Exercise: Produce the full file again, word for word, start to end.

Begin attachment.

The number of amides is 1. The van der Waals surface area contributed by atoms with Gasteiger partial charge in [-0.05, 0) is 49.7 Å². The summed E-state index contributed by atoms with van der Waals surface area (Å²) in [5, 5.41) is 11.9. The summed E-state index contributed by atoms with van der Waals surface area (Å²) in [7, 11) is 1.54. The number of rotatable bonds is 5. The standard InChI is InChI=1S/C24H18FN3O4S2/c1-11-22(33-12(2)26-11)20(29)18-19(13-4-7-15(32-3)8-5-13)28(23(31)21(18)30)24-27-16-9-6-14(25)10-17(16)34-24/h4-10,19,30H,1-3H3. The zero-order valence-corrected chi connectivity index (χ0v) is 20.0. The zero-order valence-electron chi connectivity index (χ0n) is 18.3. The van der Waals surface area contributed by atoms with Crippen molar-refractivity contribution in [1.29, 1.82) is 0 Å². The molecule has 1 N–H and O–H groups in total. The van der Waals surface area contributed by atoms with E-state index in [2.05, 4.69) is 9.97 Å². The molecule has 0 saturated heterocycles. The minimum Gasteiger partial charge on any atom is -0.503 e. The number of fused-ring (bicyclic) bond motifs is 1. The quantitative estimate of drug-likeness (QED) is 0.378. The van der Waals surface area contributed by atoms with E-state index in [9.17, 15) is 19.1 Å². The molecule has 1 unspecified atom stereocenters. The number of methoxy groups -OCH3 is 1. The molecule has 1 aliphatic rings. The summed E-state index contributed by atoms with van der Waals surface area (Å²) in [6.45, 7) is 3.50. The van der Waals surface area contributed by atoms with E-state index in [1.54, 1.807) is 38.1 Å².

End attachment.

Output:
The number of amides is 1. The van der Waals surface area contributed by atoms with Gasteiger partial charge in [-0.05, 0) is 49.7 Å². The summed E-state index contributed by atoms with van der Waals surface area (Å²) in [5, 5.41) is 11.9. The summed E-state index contributed by atoms with van der Waals surface area (Å²) in [7, 11) is 1.54. The number of rotatable bonds is 5. The standard InChI is InChI=1S/C24H18FN3O4S2/c1-11-22(33-12(2)26-11)20(29)18-19(13-4-7-15(32-3)8-5-13)28(23(31)21(18)30)24-27-16-9-6-14(25)10-17(16)34-24/h4-10,19,30H,1-3H3. The zero-order valence-corrected chi connectivity index (χ0v) is 20.0. The zero-order valence-electron chi connectivity index (χ0n) is 18.3. The van der Waals surface area contributed by atoms with Crippen molar-refractivity contribution in [1.29, 1.82) is 0 Å². The molecule has 1 N–H and O–H groups in total. The van der Waals surface area contributed by atoms with E-state index in [2.05, 4.69) is 9.97 Å². The molecule has 0 saturated heterocycles. The minimum Gasteiger partial charge on any atom is -0.503 e. The number of fused-ring (bicyclic) bond motifs is 1. The quantitative estimate of drug-likeness (QED) is 0.378. The van der Waals surface area contributed by atoms with E-state index in [9.17, 15) is 19.1 Å². The molecule has 1 unspecified atom stereocenters. The number of methoxy groups -OCH3 is 1. The molecule has 1 aliphatic rings. The summed E-state index contributed by atoms with van der Waals surface area (Å²) in [6.45, 7) is 3.50. The van der Waals surface area contributed by atoms with E-state index in [1.54, 1.807) is 38.1 Å².